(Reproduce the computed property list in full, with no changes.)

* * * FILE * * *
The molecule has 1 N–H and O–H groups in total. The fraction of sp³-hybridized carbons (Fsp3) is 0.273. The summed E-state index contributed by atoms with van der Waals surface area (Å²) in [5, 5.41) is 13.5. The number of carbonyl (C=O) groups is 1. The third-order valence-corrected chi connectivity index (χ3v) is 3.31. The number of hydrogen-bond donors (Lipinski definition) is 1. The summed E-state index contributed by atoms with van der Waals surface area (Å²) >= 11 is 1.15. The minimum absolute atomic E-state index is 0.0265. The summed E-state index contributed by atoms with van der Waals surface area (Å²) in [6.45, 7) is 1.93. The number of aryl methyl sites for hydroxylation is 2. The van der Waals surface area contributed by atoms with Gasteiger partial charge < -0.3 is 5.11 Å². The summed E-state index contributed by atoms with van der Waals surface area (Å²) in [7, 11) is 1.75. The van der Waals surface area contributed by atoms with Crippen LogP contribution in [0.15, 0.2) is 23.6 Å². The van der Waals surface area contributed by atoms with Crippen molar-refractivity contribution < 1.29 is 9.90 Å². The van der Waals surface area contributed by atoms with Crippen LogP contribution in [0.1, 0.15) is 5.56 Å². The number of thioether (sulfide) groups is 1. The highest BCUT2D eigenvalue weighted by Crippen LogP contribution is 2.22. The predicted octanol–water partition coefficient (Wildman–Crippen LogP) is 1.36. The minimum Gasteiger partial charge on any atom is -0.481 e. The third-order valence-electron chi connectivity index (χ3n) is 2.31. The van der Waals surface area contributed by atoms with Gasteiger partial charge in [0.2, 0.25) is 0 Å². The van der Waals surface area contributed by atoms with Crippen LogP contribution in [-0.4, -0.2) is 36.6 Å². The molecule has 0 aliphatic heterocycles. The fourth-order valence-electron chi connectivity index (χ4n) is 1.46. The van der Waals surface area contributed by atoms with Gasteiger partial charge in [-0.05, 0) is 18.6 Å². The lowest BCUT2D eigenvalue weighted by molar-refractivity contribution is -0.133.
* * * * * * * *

The molecule has 1 N–H and O–H groups in total. The fraction of sp³-hybridized carbons (Fsp3) is 0.273. The summed E-state index contributed by atoms with van der Waals surface area (Å²) in [5, 5.41) is 13.5. The number of carbonyl (C=O) groups is 1. The third-order valence-corrected chi connectivity index (χ3v) is 3.31. The number of hydrogen-bond donors (Lipinski definition) is 1. The summed E-state index contributed by atoms with van der Waals surface area (Å²) >= 11 is 1.15. The minimum absolute atomic E-state index is 0.0265. The summed E-state index contributed by atoms with van der Waals surface area (Å²) in [6.45, 7) is 1.93. The number of aryl methyl sites for hydroxylation is 2. The van der Waals surface area contributed by atoms with Gasteiger partial charge < -0.3 is 5.11 Å². The summed E-state index contributed by atoms with van der Waals surface area (Å²) in [7, 11) is 1.75. The van der Waals surface area contributed by atoms with Crippen LogP contribution in [0.15, 0.2) is 23.6 Å². The van der Waals surface area contributed by atoms with Crippen molar-refractivity contribution < 1.29 is 9.90 Å². The van der Waals surface area contributed by atoms with Crippen LogP contribution in [0.1, 0.15) is 5.56 Å². The number of thioether (sulfide) groups is 1. The highest BCUT2D eigenvalue weighted by Crippen LogP contribution is 2.22. The predicted octanol–water partition coefficient (Wildman–Crippen LogP) is 1.36. The minimum Gasteiger partial charge on any atom is -0.481 e. The third-order valence-electron chi connectivity index (χ3n) is 2.31. The van der Waals surface area contributed by atoms with Gasteiger partial charge in [0.2, 0.25) is 0 Å². The van der Waals surface area contributed by atoms with Crippen LogP contribution in [-0.4, -0.2) is 36.6 Å². The molecule has 0 aliphatic heterocycles. The fourth-order valence-electron chi connectivity index (χ4n) is 1.46. The van der Waals surface area contributed by atoms with Gasteiger partial charge in [-0.05, 0) is 18.6 Å². The lowest BCUT2D eigenvalue weighted by molar-refractivity contribution is -0.133.